Alyvirdy Khan was encamped at Amaneegunge engaged against the Mahrattahs, [Page 208] when he received intelligence of the massacre at Patna. Being greatly afflicted at the murder of his brother and nephew, be determined to take instant revenge upon Shumsheer Khan, and the other assassins. Bur his troops mutinied on account of their pay, and could not be persuaded to march, till Nowazish Ahmed Khan had supplied, from his own funds, sufficient money to discharge their arrears; which is reported to have been eighty lacks of rupees.

Alyvirdy Khan left Nowazish Ahmed Khan at Moorshedabad, and marched himself to Patna. The Mahrattahs hung upon his march, and engaged him in continual skirmishes, till he arrived a little beyond the town of Bar; where he was joined by rajah Soonder Singh, zemindar of Tokaree. The Afghans now charged him in front, and the Mahrattahs in the rear; but his troops fought with desperate valour; and Shumsheer Khan, with most of the other chiefs, being killed by cannon shot, the Afghans took to flight; and, upon their retreat, the Mah[Page 209]rattahs dispersed; setting at liberty the women and family of Zeineddeen Ahmed Khan, and the Hajee.

Alyvirdy Khan, having appointed Surrajed dowleh to succeed his father Zeineddeen Ahmed Khan, as naib of Bahar, and made rajah Jankeeram his dewan, returned to Moorshedabad, to oppose the Mahrattahs.

As the Mahrattahs were still very powerful, Alyvirdy Khan did not make any stay at Moorshedabad, after his return from Bahar; but marched to the relief of Orissa. Syed Nour[Page 210]rullah Khan, and some Mahrattah chiefs who had shut themselves up in Bharahbatty, by promises of safety, were prevailed upon to surrender; when Alyvirdy Khan had them treacherously put to death.

The provinces having been thus annually invaded by the Mahrattahs for twelve years, without any hopes of preventing their return by hostile measures, Alyvirdy Khan was persuaded to conclude a peace, by agreeing to pay them the chowth of the three soobahs. After a long negociation, the treaty was finally concluded, upon these terms; and Orissa was ceded to the Mahtattahs, in satisfaction of the chowth. Mesaleheddeen Mohammed Khan was appointed naib on the part of Alyvirdy Khan, to act in conjunction with the Mahrattah officers.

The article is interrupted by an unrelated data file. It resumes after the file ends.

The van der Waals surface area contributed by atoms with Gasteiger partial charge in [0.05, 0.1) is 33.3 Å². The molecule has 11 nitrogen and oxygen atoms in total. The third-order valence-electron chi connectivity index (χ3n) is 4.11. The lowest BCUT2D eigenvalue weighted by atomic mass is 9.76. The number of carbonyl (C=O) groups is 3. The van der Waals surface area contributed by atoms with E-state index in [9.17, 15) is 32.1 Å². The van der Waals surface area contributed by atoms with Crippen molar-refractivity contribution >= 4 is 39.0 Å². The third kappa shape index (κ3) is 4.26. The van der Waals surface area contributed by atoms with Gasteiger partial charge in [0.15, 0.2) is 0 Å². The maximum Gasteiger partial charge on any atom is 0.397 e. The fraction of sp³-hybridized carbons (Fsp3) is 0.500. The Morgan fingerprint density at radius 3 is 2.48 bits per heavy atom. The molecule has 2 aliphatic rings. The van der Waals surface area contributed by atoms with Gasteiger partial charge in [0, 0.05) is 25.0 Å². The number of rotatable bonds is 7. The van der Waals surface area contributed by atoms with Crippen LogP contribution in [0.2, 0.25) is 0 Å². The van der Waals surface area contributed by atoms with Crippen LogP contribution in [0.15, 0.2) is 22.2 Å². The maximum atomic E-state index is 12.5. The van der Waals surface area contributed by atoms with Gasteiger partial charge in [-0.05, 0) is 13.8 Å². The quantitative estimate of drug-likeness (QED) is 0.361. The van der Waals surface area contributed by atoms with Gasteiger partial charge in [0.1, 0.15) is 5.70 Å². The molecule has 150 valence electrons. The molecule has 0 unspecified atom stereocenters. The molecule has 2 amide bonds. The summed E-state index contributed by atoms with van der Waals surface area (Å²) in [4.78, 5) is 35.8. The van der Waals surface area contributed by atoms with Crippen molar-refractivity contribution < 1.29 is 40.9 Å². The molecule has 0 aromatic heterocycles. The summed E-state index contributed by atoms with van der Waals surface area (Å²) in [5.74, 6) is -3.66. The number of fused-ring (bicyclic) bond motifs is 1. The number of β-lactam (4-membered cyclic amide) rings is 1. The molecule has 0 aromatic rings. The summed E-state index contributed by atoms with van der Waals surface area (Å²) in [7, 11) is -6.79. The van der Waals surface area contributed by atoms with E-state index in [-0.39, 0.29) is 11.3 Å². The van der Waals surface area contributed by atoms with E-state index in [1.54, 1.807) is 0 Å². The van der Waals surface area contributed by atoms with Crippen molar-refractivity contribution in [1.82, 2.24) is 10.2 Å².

This is a selection from the original text


Mahrattahs, scarcity, zamindar

Source text

Title: A Narrative of the Transactions in Bengal, During the Soobahdaries

Author: Francis Gladwin

Publisher: Stuart and Cooper

Publication date: 1788

Original compiled 1763-64

Edition: 1st Edition

Place of publication: Calcutta

Provenance/location: This text was transcribed from print at the National Library of India. Original compiled 1763-64

Digital edition

Original author(s): Francis Gladwin

Language: English

Selection used:

  • 1 ) pages 191 to 203
  • 2 ) pages 205 to 210


Texts collected by: Ayesha Mukherjee, Amlan Das Gupta, Azarmi Dukht Safavi

Texts transcribed by: Muhammad Irshad Alam, Bonisha Bhattacharya, Arshdeep Singh Brar, Muhammad Ehteshamuddin, Kahkashan Khalil, Sarbajit Mitra

Texts encoded by: Bonisha Bhattacharya, Shreya Bose, Lucy Corley, Kinshuk Das, Bedbyas Datta, Arshdeep Singh Brar, Sarbajit Mitra, Josh Monk, Reesoom Pal

Encoding checking by: Hannah Petrie, Gary Stringer, Charlotte Tupman

Genre: India > chronicle histories

For more information about the project, contact Dr Ayesha Mukherjee at the University of Exeter.